Abby Fabiaschi is the author of the novel I Liked My Life. She is the cofounder of the nonprofit Empower Her Network, which works with survivors of human trafficking. She lives in West Hartford, Connecticut, and Park City, Utah.
Q: You note that your novel initially was inspired by a loss you experienced as a teenager. How did you end up creating the characters of Eve, Madeline, and Brady?
A: Yes, I set out to explore grief compounded by guilt during those tender teenage years where we are all still in search of our voice and true self. With that goal in mind, I created a what-if scenario, tapping into the perspectives of the mother and the father as well, in the hopes of creating a holistic, layered narrative.
Q: You started an initial version of the book when you were 24, and put it away for seven years. How did your vision for the novel change over that time?
A: The heart of the story didn’t change, but the mother and husband’s perspective matured. When I completed the first draft I’d been married about a month and had no children.
When I revisited the story, I had a much better understanding of the institution of marriage, its roots and complexities, and I also had children of my own, allowing a more genuine imagining of what Maddy would want to convey to Eve.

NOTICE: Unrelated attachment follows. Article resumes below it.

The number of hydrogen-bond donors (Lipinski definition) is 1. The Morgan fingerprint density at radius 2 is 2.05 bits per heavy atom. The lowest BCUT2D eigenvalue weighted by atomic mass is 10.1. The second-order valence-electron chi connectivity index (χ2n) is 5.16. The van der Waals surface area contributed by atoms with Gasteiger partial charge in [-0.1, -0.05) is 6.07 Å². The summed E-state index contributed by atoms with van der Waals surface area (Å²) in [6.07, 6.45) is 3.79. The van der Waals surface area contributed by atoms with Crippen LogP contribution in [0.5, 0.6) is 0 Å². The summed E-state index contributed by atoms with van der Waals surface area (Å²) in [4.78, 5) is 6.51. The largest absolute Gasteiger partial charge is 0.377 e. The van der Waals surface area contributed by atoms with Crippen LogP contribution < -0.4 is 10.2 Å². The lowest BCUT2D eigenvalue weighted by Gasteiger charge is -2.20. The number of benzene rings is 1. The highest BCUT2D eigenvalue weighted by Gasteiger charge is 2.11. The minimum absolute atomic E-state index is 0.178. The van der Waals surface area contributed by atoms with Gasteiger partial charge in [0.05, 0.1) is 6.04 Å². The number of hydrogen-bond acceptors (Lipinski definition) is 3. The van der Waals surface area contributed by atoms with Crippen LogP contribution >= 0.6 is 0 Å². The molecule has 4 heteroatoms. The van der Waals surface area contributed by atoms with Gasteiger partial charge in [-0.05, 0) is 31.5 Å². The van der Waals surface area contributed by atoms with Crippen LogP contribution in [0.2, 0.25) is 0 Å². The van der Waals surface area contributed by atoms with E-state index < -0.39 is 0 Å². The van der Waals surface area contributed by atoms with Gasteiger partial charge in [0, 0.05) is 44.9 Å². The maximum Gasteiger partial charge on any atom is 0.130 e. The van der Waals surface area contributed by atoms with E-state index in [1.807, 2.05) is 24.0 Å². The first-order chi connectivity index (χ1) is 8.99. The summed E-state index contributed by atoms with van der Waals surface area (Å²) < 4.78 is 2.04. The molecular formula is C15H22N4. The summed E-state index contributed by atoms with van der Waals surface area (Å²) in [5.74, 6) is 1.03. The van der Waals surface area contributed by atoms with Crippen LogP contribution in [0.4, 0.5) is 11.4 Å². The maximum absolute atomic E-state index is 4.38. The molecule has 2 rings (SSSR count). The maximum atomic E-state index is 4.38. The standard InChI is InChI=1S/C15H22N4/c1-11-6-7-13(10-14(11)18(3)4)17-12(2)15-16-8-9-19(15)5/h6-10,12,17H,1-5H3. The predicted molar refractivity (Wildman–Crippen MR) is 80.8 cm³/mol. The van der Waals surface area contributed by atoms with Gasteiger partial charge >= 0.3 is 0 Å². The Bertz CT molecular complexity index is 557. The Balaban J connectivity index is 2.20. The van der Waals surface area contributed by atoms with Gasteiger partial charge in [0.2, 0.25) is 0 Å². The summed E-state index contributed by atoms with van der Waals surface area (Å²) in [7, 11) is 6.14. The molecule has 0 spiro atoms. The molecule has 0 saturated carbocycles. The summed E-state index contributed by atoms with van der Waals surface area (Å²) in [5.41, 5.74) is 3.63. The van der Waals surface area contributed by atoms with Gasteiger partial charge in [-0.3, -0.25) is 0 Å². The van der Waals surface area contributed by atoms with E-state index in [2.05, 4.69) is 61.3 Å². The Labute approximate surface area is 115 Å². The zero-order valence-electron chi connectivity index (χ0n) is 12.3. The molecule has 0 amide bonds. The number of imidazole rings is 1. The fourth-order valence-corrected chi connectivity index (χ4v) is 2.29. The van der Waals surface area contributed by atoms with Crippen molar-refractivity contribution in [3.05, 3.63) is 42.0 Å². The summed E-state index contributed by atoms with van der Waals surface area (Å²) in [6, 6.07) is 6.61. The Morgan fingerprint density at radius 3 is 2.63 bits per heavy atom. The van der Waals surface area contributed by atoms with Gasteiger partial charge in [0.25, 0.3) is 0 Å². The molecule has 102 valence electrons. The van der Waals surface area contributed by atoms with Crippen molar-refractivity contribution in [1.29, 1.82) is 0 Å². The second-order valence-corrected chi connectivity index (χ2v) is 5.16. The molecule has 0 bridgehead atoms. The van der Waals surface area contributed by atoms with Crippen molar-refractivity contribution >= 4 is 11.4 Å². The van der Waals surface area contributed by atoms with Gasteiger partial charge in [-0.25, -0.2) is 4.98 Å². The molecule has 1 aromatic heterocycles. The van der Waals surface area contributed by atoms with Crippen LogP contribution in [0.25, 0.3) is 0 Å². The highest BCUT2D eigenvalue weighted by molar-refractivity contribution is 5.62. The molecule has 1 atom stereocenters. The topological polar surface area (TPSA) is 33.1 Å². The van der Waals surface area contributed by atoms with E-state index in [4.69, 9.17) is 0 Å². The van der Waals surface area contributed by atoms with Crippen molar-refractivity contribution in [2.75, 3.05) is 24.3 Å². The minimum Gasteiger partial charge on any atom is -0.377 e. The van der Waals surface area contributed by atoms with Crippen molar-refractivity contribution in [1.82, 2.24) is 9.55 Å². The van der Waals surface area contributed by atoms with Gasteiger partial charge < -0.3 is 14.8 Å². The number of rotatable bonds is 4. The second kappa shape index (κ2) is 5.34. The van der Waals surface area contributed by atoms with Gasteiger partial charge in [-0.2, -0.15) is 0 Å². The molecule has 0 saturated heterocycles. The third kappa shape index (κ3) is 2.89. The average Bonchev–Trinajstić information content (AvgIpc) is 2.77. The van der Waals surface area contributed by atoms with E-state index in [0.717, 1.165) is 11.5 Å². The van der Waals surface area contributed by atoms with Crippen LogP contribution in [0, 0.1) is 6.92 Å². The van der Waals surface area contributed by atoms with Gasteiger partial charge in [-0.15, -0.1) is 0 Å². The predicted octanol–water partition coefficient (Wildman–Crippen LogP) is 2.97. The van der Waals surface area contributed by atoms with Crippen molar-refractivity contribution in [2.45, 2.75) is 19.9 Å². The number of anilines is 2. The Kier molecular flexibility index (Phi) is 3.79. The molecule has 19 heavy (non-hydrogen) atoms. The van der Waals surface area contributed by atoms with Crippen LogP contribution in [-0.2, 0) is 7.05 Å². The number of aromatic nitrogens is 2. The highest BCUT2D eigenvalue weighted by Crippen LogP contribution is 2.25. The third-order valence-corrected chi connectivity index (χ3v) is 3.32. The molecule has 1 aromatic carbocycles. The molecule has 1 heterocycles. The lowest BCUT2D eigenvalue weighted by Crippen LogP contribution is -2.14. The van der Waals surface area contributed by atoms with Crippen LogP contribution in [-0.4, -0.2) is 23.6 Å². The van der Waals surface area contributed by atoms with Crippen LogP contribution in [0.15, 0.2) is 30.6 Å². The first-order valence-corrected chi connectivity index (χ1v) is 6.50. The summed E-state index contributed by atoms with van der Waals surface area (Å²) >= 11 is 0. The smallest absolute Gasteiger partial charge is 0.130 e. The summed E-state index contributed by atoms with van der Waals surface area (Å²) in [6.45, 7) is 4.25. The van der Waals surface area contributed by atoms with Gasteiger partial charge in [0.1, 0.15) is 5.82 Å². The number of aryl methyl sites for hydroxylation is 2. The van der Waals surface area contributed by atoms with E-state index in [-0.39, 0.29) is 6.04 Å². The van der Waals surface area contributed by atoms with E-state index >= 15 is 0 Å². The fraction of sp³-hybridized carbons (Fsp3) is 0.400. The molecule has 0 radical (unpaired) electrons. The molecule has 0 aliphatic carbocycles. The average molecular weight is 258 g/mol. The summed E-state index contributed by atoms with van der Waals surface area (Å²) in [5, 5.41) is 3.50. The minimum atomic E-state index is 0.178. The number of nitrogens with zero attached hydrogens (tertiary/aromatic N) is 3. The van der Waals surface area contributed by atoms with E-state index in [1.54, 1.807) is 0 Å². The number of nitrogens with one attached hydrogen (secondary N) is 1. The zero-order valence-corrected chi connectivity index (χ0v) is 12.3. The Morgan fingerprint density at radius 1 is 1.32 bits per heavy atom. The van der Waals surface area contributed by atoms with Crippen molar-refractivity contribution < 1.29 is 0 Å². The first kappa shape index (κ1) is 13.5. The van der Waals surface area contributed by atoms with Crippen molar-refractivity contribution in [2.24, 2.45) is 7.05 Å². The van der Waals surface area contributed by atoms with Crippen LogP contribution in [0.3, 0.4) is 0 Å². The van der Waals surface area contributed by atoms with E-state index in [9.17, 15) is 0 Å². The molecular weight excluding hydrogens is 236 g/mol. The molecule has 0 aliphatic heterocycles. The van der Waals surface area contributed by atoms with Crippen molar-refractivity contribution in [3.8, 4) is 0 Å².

The biggest change between the drafts was more tactical, though: I struggled with how to present a deceased narrator. Initially, I did that thing writers do and assigned her a setting and “look,” but, having never been dead, this was impossible to do well and distracted readers from the heart of the story.
In the second draft, I abandoned that tact and let readers imagine Maddy’s afterlife however they wished.
Q: Did you know how the book would end before you started writing it, or did you make many changes along the way?
A: I’m an inefficient writer. At first, I have no plot. No plan. I get bored with my own story if I know what’s going to happen. I love exploring who a person is at their core and how they got there. Character in mind, I go in search of conflict that drives their growth or demise.
I enjoy unearthing what a character does when squeezed … pushed … provoked… by life. Once I find the real story, it can be frustrating to delete all the work leading to that moment, but mostly it’s exciting. By then, I know my main character well and I get to see how they step up to adversity.
Q: Who are some of your favorite writers?
A: I read addictively and across genres. From the classics, Harper Lee’s To Kill a Mockingbird is my all-time favorite. (And yes, I enjoyed Go Set a Watchman, naysayers be damned.) Love Jane Austen. Edith Wharton. Charles Dickens. It’s such an obvious list it’s boring.
The most impactful read so far this year was Homegoing by Yaa Gyasi and my favorite contemporary writer is Elizabeth Strout, whose economy with words astounds me. Other favorites: Toni Morrison, Ken Follett, and Lisa See.
Q: Anything else we should know?
A: I love talking to book clubs! Over the past year I have FaceTimed and Skyped with over 65 groups. If your book club is interested in reading I Liked My Life, fill out this quick form and I’ll join in to answer any questions.
--Interview with Deborah Kalb